Ravello Cathedral, a medieval jewel on the Amalfi Coast

Ravello Cathedral is a church dedicated to Santa Maria Assunta, whose construction dates back to the late 11th century.

It is a basilica of Benedictine-Cassinese derivation, with three naves divided by huge columns and a raised transept due to the presence of the underground crypt. The cathedral is part of the artistic beauties of Ravello and the Amalfi Coast that every year attract millions of tourists to these magnificent places full of history, art and culture.

History and characteristics of Ravello Cathedral

The cathedral was founded in 1086 based on the model of the Montecassino abbey, and construction was completed around 1087. The architraves of the three doors in the façade date from this period. The main bronze door was donated by a nobleman from Ravello, Sergio Muscettola, made by Barisano da Trani in 1179.

It consists of two wooden doors with 80 panels: 54 figured, 26 decorative. The decoration technique used for the panels is bas-relief. The iconographies depict, from bottom to top, the animal and plant world, the human and celestial universe.

Inside the Cathedral, two magnificent amboes can be admired in the nave. The Gospel pulpit was made by Nicola di Bartolomeo da Foggia in 1272. Opposite is the epistle pulpit, which depicts the biblical episode of the prophet Jonah and the sea monster. This second one was donated by the second bishop of the diocese Constantine Rogadeo in the 12th century.

The pulpit is a work by Nicola di Bartolomeo da Foggia, donated in 1272 by Nicola Rufolo.  It consists of an access staircase and a chest and is adorned with portraits of Nicola Rufolo and his wife on the arch at the entrance to the inner staircase. In the centre of the pulpit is an eagle-shaped lectern holding a codex with the inscription: “in principio erat Verbum”.

Lastly, the chapel dedicated to the city’s patron saint, St Pantaleon, is remarkable. Built in the 17th century to provide a worthy location for the saint’s relics, it was kept until then beside the high altar.

In the centre of the chapel is a majestic painting of the martyrdom of the saint, a 1638 work by the Genoese painter Gerolamo Imperiali. The blood relic is kept in a gilded silver reliquary: every 27 July, the liquefaction of the Saint’s blood can be observed.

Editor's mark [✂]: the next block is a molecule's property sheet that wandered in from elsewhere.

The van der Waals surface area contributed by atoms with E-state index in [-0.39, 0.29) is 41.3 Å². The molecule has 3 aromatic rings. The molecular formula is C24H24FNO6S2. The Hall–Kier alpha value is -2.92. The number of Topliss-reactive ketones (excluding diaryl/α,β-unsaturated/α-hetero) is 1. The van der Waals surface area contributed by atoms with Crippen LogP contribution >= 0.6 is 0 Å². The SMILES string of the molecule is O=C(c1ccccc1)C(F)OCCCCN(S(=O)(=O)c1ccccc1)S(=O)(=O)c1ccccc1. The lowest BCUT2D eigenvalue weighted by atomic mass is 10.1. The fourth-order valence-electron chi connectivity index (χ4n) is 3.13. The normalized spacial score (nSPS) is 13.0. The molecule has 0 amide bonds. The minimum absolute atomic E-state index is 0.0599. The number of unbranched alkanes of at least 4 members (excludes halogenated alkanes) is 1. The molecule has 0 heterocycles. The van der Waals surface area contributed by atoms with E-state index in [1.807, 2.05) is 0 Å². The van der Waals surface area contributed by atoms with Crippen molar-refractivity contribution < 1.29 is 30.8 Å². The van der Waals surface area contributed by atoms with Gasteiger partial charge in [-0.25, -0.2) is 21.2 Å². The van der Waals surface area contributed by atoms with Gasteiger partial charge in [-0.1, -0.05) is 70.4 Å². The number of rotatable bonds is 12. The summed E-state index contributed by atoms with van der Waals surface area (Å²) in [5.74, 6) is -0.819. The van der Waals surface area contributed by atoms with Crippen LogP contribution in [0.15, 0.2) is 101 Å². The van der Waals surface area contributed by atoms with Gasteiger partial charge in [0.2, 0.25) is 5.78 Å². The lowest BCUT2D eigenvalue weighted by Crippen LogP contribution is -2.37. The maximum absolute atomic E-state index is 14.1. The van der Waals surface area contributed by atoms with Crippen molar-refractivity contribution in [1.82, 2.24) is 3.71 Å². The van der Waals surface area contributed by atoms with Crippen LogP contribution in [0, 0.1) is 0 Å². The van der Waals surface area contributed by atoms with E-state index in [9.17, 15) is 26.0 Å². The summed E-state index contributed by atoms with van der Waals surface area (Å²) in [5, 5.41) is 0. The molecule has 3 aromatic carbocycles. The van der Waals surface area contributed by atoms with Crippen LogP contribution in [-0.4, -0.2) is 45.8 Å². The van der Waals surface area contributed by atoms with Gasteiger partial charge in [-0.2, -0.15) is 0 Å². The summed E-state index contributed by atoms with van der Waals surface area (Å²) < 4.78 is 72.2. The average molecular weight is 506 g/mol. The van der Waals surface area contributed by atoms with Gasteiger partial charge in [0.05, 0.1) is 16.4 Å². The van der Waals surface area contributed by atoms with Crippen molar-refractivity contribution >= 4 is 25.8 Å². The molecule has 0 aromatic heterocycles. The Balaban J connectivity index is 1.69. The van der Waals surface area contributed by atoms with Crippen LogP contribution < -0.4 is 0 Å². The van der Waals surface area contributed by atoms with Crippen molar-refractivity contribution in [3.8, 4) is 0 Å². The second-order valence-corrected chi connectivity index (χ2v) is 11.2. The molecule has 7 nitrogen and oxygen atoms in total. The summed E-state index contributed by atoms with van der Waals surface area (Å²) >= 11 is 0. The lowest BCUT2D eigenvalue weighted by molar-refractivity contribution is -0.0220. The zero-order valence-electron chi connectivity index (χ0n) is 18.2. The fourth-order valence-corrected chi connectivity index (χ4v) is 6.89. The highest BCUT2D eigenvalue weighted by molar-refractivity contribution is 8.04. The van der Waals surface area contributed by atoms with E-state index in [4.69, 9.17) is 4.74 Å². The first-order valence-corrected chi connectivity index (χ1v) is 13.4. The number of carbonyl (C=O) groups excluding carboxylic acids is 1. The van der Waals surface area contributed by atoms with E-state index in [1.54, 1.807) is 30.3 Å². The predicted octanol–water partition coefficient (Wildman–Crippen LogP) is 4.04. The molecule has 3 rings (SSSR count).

What characterises this cathedral is the presence of the Duomo Museums: the Opera Museum and the Medieval and Modern Art Gallery.

The Duomo Museums

The Museo dell’Opera del Duomo di Ravello was established in 1983 and is located in the crypt of the Basilica and in the part that was once the cathedral cemetery. You can visit the stone section, the painting section and the collection of the Icons of San Pantaleone, kept in the weekday chapel. You can also visit a Contemporary Art collection housed in the Tecta Street.

The crypt where the museum is located has a simple ground plan and corresponds to the entire space of the raised cross vault. It is crossed by a row of six granite columns that give shape to fourteen cross vaults, with different capitals, four Corinthian and composite, two medieval, one smooth and the other with starred rosettes, and the abacus faces bound by a smooth boron from which leaves hang. The columns at the entrance to the central apse have capitals decorated with lotus flowers.

The crypt was the seat of the Confraternity of Our Lady of Mount Carmel from 1679 to 1935, which was accessed via two staircases that were reopened during renovations in 1973. There were three altars in correspondence with the apses: the high altar was surmounted by an image depicting the coronation of the Blessed Virgin.

Of particular interest in the museum are some sculptural elements from the medieval bestiary that made up the 1279 ciborium, that canopy structure above the altar in churches, the work of Matteo da Narni and donated to the cathedral by Matteo Rufolo. The ciborium stood on four columns with Corinthian capitals supporting architraves decorated with mosaics and symbols of the four Evangelists. 

The eagle, symbol of the Evangelist John, remained on the lunette of the main portal of the cathedral until 1973. Also of special interest is the bust of Sigilgaita Rufolo, formerly located on the entrance portal to the gospel ambo. Worthy of mention, finally, is the Falconer, a 13th-century work linked to the antiquarian taste of Frederick II.

The Art Gallery is accessed from the left aisle of the Cathedral. Here you will find a picture gallery from the 16th to the 19th century with paintings from the Cathedral chapels that are no longer there or from other nearby churches.  Among the works are some by Giovanni Angelo and Giovanni Antonio D’Amato. The Pinacoteca leads to Via Tecta, where the contemporary art collection is kept.
If you know you’ll be staying in Ravello and want more information on monuments and attractions to visit, read our article dedicated to Villa Rufolo.

If you would like more information on how to get around the Amalfi Coast during your stay, we recommend downloading our free guide “Getting around the Amalfi Coast without stress“. Inside, we have collected all the useful and indispensable information you need to make your move from town to town easier.

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